As we meet here today to debate the Gracious Speech, the "almost" election is our backdrop. The Conservatives almost won an outright majority; the Labour party almost held on or almost imploded, depending on one's perspective; the Liberal Democrats almost made an electoral breakthrough; and my own party almost held the balance of power at one stage-indeed, the minority parties almost came to form a Government with the Labour party and the Liberal Democrats.

The product of that "almost" election is altogether novel, certainly in respect of the past six or seven decades: a coalition Government. The coalition nature of the Government places an additional responsibility on them as they go about the nation's work. The decision of the people was not clear-cut; no single party manifesto was endorsed as manifestos have been previously. Like the programme for government and the original coalition agreement, the Queen's Speech is the result of negotiation and bargaining, with compromises, dilutions and sidesteps involved in the drafting.

As they introduce their legislation, I suggest that the Government show throughout a greater degree of sensitivity and flexibility to the proposals and criticisms from those of us on the Opposition Benches. I certainly suggest that more sensitivity and flexibility is required than the Prime Minister has heretofore displayed in relation to the management of his own party. If positivity is the spirit and practice adopted by the new Government, Opposition parties should respond in kind and act conscientiously in the national interest, as we in this Parliament collectively try to steer our nation through these troubled and risky times-whether the issue is the war in Afghanistan, the threat to our national security, or our economy.

When the coalition fails or its internal tensions lead to questionable compromises, Opposition parties must do more than deride-they must offer sensible alternatives. I am sure that in this new Parliament there will be a greater role for those of us from Northern Ireland, Scotland and Wales as we seek to hold the Government to account. I hope that in the business of the House our new role will be recognised, as we were told it would be in the previous Parliament.

We have been told that the new Government are the radical, inspiring and progressive choice. In the name of era-changing, convention-challenging, radical reform, never has so much been sent to a review, referred to a committee or subjected to further examination. However, rather than tease them about the gap between rhetoric and reality, I simply emphasise the point that rather than being a means to manage the coalition's contradictions, those should be a means of addressing the individual or collective concerns of all Opposition parties in the House.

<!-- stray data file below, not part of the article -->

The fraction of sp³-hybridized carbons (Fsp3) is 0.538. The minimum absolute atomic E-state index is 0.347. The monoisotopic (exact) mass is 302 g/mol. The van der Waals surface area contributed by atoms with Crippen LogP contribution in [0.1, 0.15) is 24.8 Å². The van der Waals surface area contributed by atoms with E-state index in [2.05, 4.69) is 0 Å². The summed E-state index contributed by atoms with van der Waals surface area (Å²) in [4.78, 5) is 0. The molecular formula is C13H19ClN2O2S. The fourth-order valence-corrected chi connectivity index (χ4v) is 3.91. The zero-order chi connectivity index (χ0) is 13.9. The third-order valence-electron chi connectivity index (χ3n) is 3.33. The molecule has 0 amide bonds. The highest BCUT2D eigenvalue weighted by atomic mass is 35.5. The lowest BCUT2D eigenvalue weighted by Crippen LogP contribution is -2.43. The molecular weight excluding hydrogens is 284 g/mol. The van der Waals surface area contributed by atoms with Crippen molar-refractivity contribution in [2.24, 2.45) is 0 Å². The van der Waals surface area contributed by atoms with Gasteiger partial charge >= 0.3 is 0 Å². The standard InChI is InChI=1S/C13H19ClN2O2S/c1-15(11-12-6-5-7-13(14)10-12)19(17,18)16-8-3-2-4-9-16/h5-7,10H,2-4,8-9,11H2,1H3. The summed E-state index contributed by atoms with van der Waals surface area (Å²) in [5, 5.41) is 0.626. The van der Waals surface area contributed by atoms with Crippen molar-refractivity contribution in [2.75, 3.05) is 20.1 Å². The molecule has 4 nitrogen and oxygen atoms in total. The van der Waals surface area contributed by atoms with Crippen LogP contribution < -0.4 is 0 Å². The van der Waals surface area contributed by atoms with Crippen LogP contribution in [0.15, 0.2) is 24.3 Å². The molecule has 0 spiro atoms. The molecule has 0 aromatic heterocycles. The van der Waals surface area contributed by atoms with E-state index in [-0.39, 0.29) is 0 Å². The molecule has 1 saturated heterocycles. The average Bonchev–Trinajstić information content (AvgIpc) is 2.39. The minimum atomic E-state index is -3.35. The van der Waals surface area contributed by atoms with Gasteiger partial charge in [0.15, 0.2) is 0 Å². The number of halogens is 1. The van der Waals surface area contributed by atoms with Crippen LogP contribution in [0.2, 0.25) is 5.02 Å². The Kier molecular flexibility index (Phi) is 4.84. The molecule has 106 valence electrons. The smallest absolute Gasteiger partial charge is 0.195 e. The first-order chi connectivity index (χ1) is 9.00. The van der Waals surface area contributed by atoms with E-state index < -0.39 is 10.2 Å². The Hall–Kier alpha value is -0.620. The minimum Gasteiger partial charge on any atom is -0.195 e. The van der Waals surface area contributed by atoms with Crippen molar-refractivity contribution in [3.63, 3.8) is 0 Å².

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With that attitude of constructive criticism, my party welcomes the Government's making it clear that their primary duty is to our national security and the conflict in Afghanistan and elsewhere. I pay tribute to our troops, as all speakers have. When our servicemen and women come back home from the battlefront and service overseas, it is important that we in the House ensure that they are treated properly, that they are given help and support to readjust to civilian life and get into employment, that their health concerns are addressed and that their families are given care and consideration. In that regard, the strength of the role ceded to the Treasury in the original coalition Government agreement for the proposed defence review is of concern to me and my colleagues.

The urgent task of tackling the deficit will be the ultimate test of the Government and of this Parliament. During the election campaign, my party questioned the sense of reducing public expenditure in the order of £6 billion in this financial year. That concern, which has already been mentioned, was shared by the Liberal Democrats until their road to Downing street conversion. The UK economy is barely in recovery, and there is potential for further shocks, especially arising from events within the eurozone. Some point to the troubles of the Greek economy and the economies of other nations within the eurozone as portents of impending doom. However, that overlooks the fact that those countries held pre-existing levels of debt prior to the downturn, and ignores the fact that a core source of the problem is that in an act of political will a group of economies that were too divergent were squeezed into the euro project; as often happens, economics can trump political will. I am glad that in their agreement-their programme for government-the coalition Government wisely made it clear that there is no question of the United Kingdom's entering the euro, because that gives us flexibility and freedom in relation to devaluation and interest rate adjustments and the ability to respond to difficult and challenging times.